Column: The most important game of the Dodgers’ World Series title season was one they didn’t play

Dodgers right fielder Mookie Betts wears an "Equality" jersey during workouts before Game 1 of the NLCS.
Dodgers right fielder Mookie Betts wears an “Equality” jersey during workouts in advance of the National League Championship Series against Atlanta.
(Robert Gauthier / Los Angeles Times)

The Dodgers’ most important game this season was one they didn’t play.

Their greatest team moment occurred when the dugout was empty.

Their biggest victory was never recorded.

The Dodgers’ first World Series championship in 32 years was capped Tuesday night against the Tampa Bay Rays with many symbolic milestones, the stuff of memories, historical sound bites.


“Three to one score” . . . ”Four games to two” . . . ”First title since 1988” . . . ”Corey Seager MVP”

But if you’re looking for a tagline to describe the 2020 season, you’re looking in the wrong place. The single word that epitomized the Dodgers’ inspiringly united journey can be unearthed in a description of the outcome of the Aug. 26 game against the San Francisco Giants.


Mookie Betts, the Dodgers’ only African American player, wasn’t going to play that night as a message of social protest, so his teammates didn’t play either.

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Mookie Betts, Clayton Kershaw and others discuss the Dodgers canceling Wednesday’s game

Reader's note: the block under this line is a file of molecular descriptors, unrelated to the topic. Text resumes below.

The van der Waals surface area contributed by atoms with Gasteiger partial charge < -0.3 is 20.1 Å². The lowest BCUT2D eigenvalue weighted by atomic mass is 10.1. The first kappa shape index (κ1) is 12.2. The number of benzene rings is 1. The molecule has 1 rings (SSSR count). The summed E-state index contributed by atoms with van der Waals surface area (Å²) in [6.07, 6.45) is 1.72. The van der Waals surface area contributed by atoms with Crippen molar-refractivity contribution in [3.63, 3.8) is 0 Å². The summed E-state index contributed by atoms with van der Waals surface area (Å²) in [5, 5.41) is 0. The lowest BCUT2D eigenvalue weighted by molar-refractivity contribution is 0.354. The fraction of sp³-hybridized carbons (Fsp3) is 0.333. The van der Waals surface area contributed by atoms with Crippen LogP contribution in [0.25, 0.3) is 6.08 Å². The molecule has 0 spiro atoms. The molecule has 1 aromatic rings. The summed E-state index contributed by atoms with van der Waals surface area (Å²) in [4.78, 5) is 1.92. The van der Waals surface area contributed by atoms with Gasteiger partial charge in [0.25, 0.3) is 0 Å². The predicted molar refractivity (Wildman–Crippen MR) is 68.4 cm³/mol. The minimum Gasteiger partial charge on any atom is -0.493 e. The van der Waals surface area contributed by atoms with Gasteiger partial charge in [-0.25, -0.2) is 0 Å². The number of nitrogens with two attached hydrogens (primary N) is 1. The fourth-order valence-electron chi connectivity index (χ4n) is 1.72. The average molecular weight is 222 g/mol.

Mookie Betts, from left, with Dodgers manager Dave Roberts and pitchers Clayton Kershaw and Kenley Jansen, discuss the team’s decision to postpone a game in protest of the police shooting of Jacob Blake.

The unification of a diverse and once-divided clubhouse behind the wishes of a relatively new player spoke volumes about this club’s cohesiveness, a trait which later translated into a resiliency that resulted in a ring.

Long before Betts’ stole a city’s heart with his leaps and sprints, he touched the Dodgers’ soul by sitting. When everyone else in uniform joined him, that’s when this team became special. That’s when they became champions.

“What the Dodgers did with Mookie Betts carried great meaning for that team and who they are,” said former Dodgers general manager Fred Claire at the time. “What I saw was unity.”

This story has previously been told on these pages by the Times’ Jorge Castillo, as well as in this space, but it is worth retelling, once more, in the hindsight of a championship journey that was clearly fueled by its impact.

Before 43-17, there was the postponement. Before the NLCS comeback against the Atlanta Braves, there was the postponement. Before the resiliency to overcome the ninth-inning Game 4 debacle against the Rays, there was the postponement.

‘I talked to my teammates, told them how I felt, they were all by my side. I couldn’t ask for better teammates than what I have here.’

— Mookie Betts on the Dodgers supporting him when he chose to sit out a game after the shooting of Jacob Blake

“For me, I wasn’t going to play tonight, I have to stand by my guns here,” said Betts at the time.

When his teammates chose to stand by their right fielder, much like Brooklyn’s Pee Wee Reese once stood by Jackie Robinson, a new legacy was formed, a new culture was created, and the new and glorious ending was being shaped.

“I talked to my teammates, told them how I felt, they were all by my side,” Betts said. “I couldn’t ask for better teammates than what I have here. ”

For the next two months, the sports world saw that again and again, Betts playing with unbridled joy, the Dodgers following his lead with uncommon passion, everyone sharing the successes and the stumbles and eventually the glory.

The postponement had its roots on the other side of the country, where earlier that August day, in the Orlando-area NBA bubble, the Milwaukee Bucks refused to take the floor for their playoff game in protest of the police shooting of Jacob Blake in Kenosha, Wis. The NBA postponed all three of its playoff games that day, and later postponed two more days of games.